On July 16,  following the first review of the gradual lifting of restrictions on non-essential travel into the EU, the Council updated the list of third countries for which Member States should lift restrictions. This list will continue to be updated every two weeks and includes the following countries as of today: Algeria, Australia, Canada, Georgia, Japan, Morocco, New Zealand, Rwanda, South Korea, Thailand, Tunisia, Uruguay, and China, subject to confirmation of reciprocity.
In order to provide information for international travelers desiring to visit EU countries, the web platform Re-open EU was issued on July 16. The interactive map brings up real-time information on the situation concerning the free movement and available means of transport. It also covers public health and safety measures, such as physical distancing or the use of facemasks, as well as other practical information for travelers.


On July 10, Italy banned the entry of people from 13 countries, including, among others, Bangladesh, Brazil and Chile. Travelers who stayed or transited through any of these countries in the previous 14 days, will not be allowed to enter into the country. Italian residents returning from these countries are asked to self-isolate for two weeks.


The prime ministers of Spain and Italy, on July 9, called for the adoption of the European Commission’s €750 billion COVID-19 recovery plan, presenting a united front among two of the EU countries hardest hit by the pandemic and its social and economic consequences.

United Kingdom

According to CNBC, in May, the UK economy rebounded 1.8% due to the easing of lockdown measures. However, the UK economy grew less than expected, as economists had expected a monthly rebound of 5.5%.


According to a recent USDA GAIN Report, Mumbai port handled 5% more containers in June, compared to the previous month, demonstrating a slow recovery in trade. However, from April to June, Mumbai port saw a drop in cargo volume of 31%, Tuticorin -14%, Kandla -20%, and Chennai nearly -40%, compared to the same period last year.
Regarding food and retail in India, according to a USDA GAIN Report, Pune markets reported low demand due to the closure of hotels and restaurants, despite a steady increase in the demand, which is still significantly below pre-pandemic levels. In Surat, traders and wholesale associations have agreed to restrict their working hours from 9:00 am to 3:00 pm until July 27, to prevent large crowds from gathering at grocery shops. In Cochin, the delivery of essential commodities is being delayed by COVID-19 restrictions, which are forcing drivers to take longer routes to avoid containment zones. According to a local media report, in Kolkata, a strict seven-day lockdown has been imposed in containment zones across the state of West Bengal. Just before the lockdown, residents resorted to panic-buying.


According to a recent USDA GAIN Report, the shutdown of economic activities to mitigate the effects of the pandemic has forced the retail food sector to adapt and innovate with e-commerce and delivery platforms. In the short and medium-term, consumers are expected to stay at home more and consequently eat more meals there.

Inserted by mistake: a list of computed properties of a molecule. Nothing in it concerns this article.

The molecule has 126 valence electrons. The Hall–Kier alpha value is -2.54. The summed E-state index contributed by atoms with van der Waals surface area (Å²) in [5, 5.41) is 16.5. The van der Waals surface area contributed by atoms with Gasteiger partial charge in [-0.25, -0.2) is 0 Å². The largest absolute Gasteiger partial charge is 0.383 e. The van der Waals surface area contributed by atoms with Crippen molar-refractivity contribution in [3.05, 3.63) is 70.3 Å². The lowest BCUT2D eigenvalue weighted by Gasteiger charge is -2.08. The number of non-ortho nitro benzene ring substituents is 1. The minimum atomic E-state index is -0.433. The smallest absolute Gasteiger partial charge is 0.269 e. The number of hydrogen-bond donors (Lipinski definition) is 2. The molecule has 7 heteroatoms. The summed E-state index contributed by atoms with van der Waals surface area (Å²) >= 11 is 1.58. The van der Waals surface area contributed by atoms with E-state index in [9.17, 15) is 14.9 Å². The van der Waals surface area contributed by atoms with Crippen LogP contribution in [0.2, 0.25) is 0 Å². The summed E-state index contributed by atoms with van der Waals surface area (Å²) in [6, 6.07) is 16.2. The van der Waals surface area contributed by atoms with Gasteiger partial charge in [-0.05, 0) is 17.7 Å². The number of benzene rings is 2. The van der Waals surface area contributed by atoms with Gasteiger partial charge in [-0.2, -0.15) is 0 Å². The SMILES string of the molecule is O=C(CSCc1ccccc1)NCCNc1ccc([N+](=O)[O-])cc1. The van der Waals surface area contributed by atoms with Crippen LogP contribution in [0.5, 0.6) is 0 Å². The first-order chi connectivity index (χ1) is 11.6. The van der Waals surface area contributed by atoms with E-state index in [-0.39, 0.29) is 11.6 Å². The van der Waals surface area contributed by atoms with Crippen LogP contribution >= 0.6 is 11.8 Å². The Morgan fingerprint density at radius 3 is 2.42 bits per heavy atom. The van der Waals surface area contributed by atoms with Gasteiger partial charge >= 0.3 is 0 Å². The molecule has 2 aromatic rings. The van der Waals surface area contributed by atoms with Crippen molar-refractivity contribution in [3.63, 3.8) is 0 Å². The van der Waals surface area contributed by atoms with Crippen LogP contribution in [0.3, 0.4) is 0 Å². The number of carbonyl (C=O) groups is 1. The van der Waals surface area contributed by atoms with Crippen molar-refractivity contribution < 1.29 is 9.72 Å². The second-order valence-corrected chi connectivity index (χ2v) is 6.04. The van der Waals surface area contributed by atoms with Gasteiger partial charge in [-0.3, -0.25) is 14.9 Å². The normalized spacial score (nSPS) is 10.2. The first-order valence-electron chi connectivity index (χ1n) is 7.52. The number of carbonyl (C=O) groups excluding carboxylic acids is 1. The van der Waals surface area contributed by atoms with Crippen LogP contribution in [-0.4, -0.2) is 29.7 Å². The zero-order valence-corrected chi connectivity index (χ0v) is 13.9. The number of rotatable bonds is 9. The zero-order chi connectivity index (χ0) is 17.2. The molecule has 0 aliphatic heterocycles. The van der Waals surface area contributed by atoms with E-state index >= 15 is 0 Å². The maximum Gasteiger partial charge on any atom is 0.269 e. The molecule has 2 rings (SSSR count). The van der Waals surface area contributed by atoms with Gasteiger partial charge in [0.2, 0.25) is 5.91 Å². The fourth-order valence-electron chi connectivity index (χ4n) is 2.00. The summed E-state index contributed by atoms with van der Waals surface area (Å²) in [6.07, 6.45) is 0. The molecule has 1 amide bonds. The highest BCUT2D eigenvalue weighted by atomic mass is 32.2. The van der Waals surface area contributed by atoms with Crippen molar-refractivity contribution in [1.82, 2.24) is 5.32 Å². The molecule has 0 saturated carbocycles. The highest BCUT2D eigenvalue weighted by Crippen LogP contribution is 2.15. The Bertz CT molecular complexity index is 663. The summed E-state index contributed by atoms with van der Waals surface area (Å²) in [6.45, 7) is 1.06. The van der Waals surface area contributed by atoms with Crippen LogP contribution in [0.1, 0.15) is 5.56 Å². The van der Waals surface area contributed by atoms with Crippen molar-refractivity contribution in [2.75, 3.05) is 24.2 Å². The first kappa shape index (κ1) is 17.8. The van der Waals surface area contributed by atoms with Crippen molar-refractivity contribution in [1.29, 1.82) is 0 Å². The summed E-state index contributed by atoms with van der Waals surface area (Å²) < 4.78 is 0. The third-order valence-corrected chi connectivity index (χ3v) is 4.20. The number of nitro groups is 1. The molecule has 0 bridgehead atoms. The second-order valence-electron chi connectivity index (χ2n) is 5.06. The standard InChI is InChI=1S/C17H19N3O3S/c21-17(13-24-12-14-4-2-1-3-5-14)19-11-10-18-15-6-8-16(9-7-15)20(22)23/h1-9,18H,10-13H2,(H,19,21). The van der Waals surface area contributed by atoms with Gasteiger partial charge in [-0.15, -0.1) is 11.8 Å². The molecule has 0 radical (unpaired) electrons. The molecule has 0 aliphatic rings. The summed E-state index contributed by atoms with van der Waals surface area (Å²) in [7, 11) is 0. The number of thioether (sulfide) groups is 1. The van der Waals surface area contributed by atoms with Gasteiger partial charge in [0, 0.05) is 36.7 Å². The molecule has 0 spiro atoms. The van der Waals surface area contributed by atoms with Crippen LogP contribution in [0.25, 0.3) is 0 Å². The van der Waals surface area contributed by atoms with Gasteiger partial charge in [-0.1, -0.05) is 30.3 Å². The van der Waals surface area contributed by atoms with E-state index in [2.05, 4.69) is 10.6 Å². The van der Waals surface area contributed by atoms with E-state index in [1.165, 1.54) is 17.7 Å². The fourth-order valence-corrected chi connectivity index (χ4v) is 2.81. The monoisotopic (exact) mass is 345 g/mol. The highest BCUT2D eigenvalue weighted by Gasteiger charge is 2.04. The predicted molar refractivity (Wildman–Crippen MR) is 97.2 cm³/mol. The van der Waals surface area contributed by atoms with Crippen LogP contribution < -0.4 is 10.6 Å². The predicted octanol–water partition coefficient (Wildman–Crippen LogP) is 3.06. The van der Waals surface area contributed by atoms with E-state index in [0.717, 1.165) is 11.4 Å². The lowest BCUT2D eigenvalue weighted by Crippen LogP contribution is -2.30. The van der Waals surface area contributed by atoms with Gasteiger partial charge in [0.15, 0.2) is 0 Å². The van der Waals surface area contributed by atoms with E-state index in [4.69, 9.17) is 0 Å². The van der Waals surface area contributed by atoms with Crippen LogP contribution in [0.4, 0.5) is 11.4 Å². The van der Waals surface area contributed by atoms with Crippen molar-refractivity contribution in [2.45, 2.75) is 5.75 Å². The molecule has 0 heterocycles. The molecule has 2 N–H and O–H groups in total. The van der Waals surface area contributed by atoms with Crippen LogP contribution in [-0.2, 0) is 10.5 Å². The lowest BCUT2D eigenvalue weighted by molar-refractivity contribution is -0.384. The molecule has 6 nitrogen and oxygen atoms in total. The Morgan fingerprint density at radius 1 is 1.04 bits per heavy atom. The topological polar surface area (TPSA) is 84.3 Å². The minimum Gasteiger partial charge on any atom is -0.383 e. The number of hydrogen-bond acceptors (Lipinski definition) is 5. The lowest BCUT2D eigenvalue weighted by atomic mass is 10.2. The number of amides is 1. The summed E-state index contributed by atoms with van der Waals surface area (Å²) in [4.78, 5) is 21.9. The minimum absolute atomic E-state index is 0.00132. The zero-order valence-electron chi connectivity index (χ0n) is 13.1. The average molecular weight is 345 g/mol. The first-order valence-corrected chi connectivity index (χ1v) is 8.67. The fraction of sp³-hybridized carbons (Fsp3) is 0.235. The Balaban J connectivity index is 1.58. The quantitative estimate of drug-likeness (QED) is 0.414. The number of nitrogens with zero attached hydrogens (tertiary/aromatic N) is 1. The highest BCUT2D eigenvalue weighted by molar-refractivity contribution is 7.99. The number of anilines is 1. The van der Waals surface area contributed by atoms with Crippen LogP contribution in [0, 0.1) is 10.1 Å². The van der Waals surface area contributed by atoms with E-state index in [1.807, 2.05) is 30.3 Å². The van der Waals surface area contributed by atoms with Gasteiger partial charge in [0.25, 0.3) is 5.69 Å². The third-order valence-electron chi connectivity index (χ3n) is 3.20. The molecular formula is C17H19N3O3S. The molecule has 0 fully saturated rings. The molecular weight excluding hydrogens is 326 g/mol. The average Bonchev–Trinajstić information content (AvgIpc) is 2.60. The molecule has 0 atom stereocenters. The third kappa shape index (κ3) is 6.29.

Singapore entered into a technical recession after the economy contracted more than 40% in the second quarter compared to the previous quarter. The economic performance worsened due to the implementation of partial lockdown measures aimed at reducing the spread of the virus. Compared to the previous year, the Singapore economy contracted by 12.6% in the second quarter, while the forecast was 10.5% drop.

Sri Lanka

Sri Lanka revised the temporary import controls on June 30, according to a USDA GAIN Report. The new regulation applies mainly on commodities loaded on or after June 30, at the loading port. The regulation is flexible for import of raw materials for local value addition, and export processing, while others are allowed on a restricted basis. Sri Lanka also revised import control regulations at several stages since the start of the pandemic.


Turkey maintained dried fruit export volume amid the pandemic. During the first semester of 2020, exports reached $606.5 million, according to the Turkish Exporters' Assembly. The dried fruits sector maintained its export volume to a great extent compared to the same period last year. In April and May, when the COVID-19 measures were stepped up, exports fell gradually, declining to $104.1 million and $74.4 million, respectively. By June, when many countries accelerated the normalization process, the sector increased its exports by 40.7% year-on-year to $89.5 million.

United States

On July 9, a list of additional commodities, including pistachios, have been added to the Coronavirus Food Assistance Program (CFAP). From July 13, producers will be able to submit applications. The U.S. Department of Agriculture (USDA) Farm Service Agency (FSA) is accepting applications until August 28. The USDA is expected to announce additional eligible commodities in the coming weeks.
The CFAP is intended to provide direct relief to producers of agricultural commodities who faced a 5 percent or greater price decline, or who had losses due to market supply chain disruptions due to COVID-19 and face additional significant marketing costs. The program will provide $16 billion in direct support based on actual losses for agricultural producers.
The US officially notified the United Nations of its withdrawal from the WHO on July 7. The withdrawal is expected to take effect on July 6, 2021.


According to a recent USDA GAIN Report, the COVID-19 outbreak hit the retail food sector in the short term. However, the pandemic has offered opportunities for the e-commerce sector. This sector was already experiencing significant annual growth of 30% over the past two years and the estimations are that the market could reach $13 billion by the end of the year. The GDP growth for 2020 is forecasted down to 2.8% due to the negative impacts of the pandemic.
The information above is a review of actions the INC has compiled from government sources, international organizations and press media. This news article is not intended to be exhaustive and it does not reflect the opinions of the INC. While the publishers believe that all information contained in this publication was correct at the time of publishing, they can accept no liability for any inaccuracies that may appear or loss suffered directly or indirectly by any reader as a result of any advertisement, editorial, photographs or other materials published in this news article.